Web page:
Jarrett provided detailed data on polling location fixes, down the minute. But when asked when the last printer was fixed, he said “I don’t have that data”. Many suggest the fixes didn’t occur until as late as 3-4 PM on election day. Jarrett says “We’ve expanded it to now 84 polling locations that turned in a service ticket related to either a printer or tabulator.” Again, the County purposely avoided showing a map of just these 84 out of 223 voting locations. Jarrett says “We were able to confirm 43 of those needed printer settings changed. A couple of our tabulators did not have enough power from the outlet.” This explanation accounts for 45 of the 84 locations. They provided no explanations for the remaining 39 locations.
Jarrett explained a little over 10% of all ballots inserted into “Door 3” had ambiguous marks on the ovals. Jarrett says “We also have the potential of a voter using a very thing writing utensil such as a ballpoint pen, then using a check mark or an X in the oval. Precinct-based tabulators are programmed to NOT accept ambiguous marks. If a voter doesn’t fill in a sufficient amount of the oval, it’s going to tell the voter they need to revote or put it in Door 3.” GP reported on this previously, a video of a voter’s ballot forced to adjudication.
After the August primary, they realized they had to move to a 20” tall ballot, instead of the normal 19” ballot. Jarrett says this is due to the large “number of contests”. By mid-September, they only had a couple of days to test the new 20” ballot. It had to be sent to the print vendor to make mailing deadlines. Jarrett explained this is why more testing on these printers wasn’t done. However, most ballots had a lot of blank space on the back, after the last Propositions. So what specific precincts of Maricopa had so many election choices the entire County required the use of a new 20” tall ballot?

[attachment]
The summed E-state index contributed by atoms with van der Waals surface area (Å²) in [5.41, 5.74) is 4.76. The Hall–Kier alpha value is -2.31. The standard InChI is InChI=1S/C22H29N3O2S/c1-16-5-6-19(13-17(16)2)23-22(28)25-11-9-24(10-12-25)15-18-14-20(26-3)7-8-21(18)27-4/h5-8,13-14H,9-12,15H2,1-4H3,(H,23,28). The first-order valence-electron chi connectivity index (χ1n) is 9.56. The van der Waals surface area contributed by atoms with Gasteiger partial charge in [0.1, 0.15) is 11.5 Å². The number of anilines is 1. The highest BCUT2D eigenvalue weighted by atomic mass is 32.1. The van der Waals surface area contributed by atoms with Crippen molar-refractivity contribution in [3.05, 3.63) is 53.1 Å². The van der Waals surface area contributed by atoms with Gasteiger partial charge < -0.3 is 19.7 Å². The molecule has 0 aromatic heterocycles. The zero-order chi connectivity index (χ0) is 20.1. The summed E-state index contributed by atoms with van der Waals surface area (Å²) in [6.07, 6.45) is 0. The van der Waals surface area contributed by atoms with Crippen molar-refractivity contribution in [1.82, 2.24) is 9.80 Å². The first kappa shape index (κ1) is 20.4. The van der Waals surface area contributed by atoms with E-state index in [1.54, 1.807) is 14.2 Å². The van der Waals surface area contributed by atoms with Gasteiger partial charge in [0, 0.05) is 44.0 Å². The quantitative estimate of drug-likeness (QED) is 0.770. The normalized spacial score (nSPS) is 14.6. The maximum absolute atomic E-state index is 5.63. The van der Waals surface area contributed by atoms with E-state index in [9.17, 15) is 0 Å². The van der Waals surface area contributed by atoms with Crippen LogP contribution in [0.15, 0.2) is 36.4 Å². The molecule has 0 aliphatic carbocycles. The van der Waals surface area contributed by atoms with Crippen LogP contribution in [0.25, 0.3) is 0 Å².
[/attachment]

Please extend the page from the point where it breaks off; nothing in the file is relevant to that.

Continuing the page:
Although the “Door 3” chaos is the most discussed topic by Maricopa voters, Jarrett only spent 3 minutes explaining it. Most of this time he complained about misinformation, and how other counties use a similar process. He compared using “Door 3” to getting a flat tire, and not using your spare and said: “Every single one of those ballots ended up being counted at the elections department”.
Jarrett brought in a black canvas bag used by all polling places. Ballots are removed from the sealed bins that sit under the tabulators. They are inserted into these canvas bags, along with the tally sheet, and memory card. The canvas bag is sealed with a security strap. Why not just deliver the sealed bin and leave the ballots untouched? Jarrett says there were only 2 locations that mixed uncounted ballots with tabulated ballots. In one case the divider was missing from inside the bin. In another instance, poll workers put both un-tabulated and tabulated ballots in the same canvas bag. He never explained if ballots were also put in trash bags.